Soaring Stars Mentorship Program volunteers tutor and chat with 3rd, 4th and 5th grade Arnold Drive Elementary students Feb. 14, 2013, at Little Rock Air Force Base, Ark. Students receive help with homework and subjects they struggle with and get a chance to experience a big brother/big sister dynamic with the volunteers. (U.S. Air Force photo by Airman 1st Class Kaylee Clark)
Base military members tutor and mentor students from Arnold Drive Elementary at Little Rock Air Force Base, Ark., Feb. 14 2013, during the Soaring Stars Mentorship Program. The program is held every Thursday from 2:45 to 3:30 p.m. (U.S. Air Force photo by Airman 1st Class Kaylee Clark)
by Airman 1st Class Kaylee Clark
19th Airlift Wing Public Affairs
2/22/2013 - LITTLE ROCK AIR FORCE BASE, Ark. -- Airmen are always encouraged to set themselves apart from the group and think outside the "box." They have been told to be innovative, an exemplification of the core values and a true example to the generations that will follow. Senior Airman Yolanda Gabriel, a 19th Comptroller Squadron financial technician, is doing just that.
Gabriel saw an opportunity to reach out to the younger generation, so she created the Soaring Stars Mentorship Program that tutors 3rd, 4th and 5th grade students who attend Arnold Drive Elementary School at Little Rock Air Force Base, Ark. The program is every Thursday from 2:45 - 3:30 p.m. Gabriel's goal is to expand the program to even more schools in the future.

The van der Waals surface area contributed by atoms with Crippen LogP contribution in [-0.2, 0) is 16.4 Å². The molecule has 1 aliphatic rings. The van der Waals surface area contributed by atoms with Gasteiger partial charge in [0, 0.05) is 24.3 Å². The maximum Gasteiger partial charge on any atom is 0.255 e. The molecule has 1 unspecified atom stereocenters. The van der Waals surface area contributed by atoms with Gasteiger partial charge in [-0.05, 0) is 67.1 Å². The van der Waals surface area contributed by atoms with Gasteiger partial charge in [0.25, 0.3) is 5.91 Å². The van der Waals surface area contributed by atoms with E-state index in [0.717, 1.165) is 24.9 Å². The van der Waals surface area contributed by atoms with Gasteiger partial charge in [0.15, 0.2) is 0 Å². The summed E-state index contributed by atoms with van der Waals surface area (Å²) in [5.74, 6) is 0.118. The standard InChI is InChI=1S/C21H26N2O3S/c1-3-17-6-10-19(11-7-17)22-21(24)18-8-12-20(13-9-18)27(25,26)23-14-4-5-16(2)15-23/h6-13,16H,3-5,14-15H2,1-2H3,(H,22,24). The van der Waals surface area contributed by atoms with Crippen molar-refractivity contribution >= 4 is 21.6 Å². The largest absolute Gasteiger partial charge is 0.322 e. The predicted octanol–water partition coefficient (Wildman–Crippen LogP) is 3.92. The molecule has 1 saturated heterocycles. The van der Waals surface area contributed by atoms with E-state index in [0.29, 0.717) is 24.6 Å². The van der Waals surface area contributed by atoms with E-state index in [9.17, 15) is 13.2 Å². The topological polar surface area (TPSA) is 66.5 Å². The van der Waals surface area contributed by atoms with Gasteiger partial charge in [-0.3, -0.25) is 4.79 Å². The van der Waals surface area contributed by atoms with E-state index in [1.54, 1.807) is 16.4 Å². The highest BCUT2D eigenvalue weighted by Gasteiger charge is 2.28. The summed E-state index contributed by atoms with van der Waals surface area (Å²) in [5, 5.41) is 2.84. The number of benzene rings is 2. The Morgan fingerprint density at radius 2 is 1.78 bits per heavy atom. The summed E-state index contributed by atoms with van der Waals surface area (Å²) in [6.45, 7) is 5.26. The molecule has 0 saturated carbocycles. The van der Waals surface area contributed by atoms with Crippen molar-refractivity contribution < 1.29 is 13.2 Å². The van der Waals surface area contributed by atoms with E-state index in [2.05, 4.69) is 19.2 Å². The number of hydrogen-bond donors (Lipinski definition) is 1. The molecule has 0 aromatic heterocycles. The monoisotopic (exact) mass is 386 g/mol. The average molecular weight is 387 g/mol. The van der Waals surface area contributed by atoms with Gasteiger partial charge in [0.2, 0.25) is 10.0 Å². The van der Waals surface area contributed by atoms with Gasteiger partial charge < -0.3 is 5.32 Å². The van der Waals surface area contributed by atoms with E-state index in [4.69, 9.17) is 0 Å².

The Soaring Stars Mentorship Program, which started Nov. 2012 with only a handful of volunteers, now has more than 60. On average there will be about eight to 10 students per session, with eight to 10 volunteers each Thursday, allowing 1-on-1 interaction. Sometimes, depending on the amount of students that show up, there can be a 2-on-1 atmosphere (2 students to 1 volunteer or the opposite). Gabriel said the program's initiative is to allow the kids to have fun while also learning their current studies without being in a pressured environment.
Volunteers help the students work on homework or a subject with which they may have difficulties. A 3rd grade student said, "I like the program. It helps me get caught up on my homework."
Kristen Beach, Arnold Drive Elementary principal, said, "This is something that I feel the students have enjoyed, and they look forward to Thursday afternoons when they can stay afterschool and have some quality time with someone who truly cares."
The mentoring program does more than just help kids with school work; it also gives the volunteers a chance to act as a big brother or big sister.
"I love this mentorship program," said Gabriel. "It's feels good when the students smile when you walk through the door. Just recently a student came up to me and another volunteer who helped him out with his spelling. He was so excited to show us that he made a 94 on his test, and that made me excited as well. That really made me feel like what we are doing is not in vain."
Although, the program has only reached Arnold Drive Elementary School, Gabriel's future plans are to expand to local schools in and around Jacksonville, Ark. And with the volunteers rapidly expanding, Gabriel sees that as a big possibility.
Beach hopes to see the program continue and grow. "Without a doubt, I can say that the impact provided by this volunteer effort has been nothing but positive. The parents are delighted with the time these mentors are willing to spend working with their children. The teachers are grateful for the extra support given and the opportunity for students to hear information from a new perspective."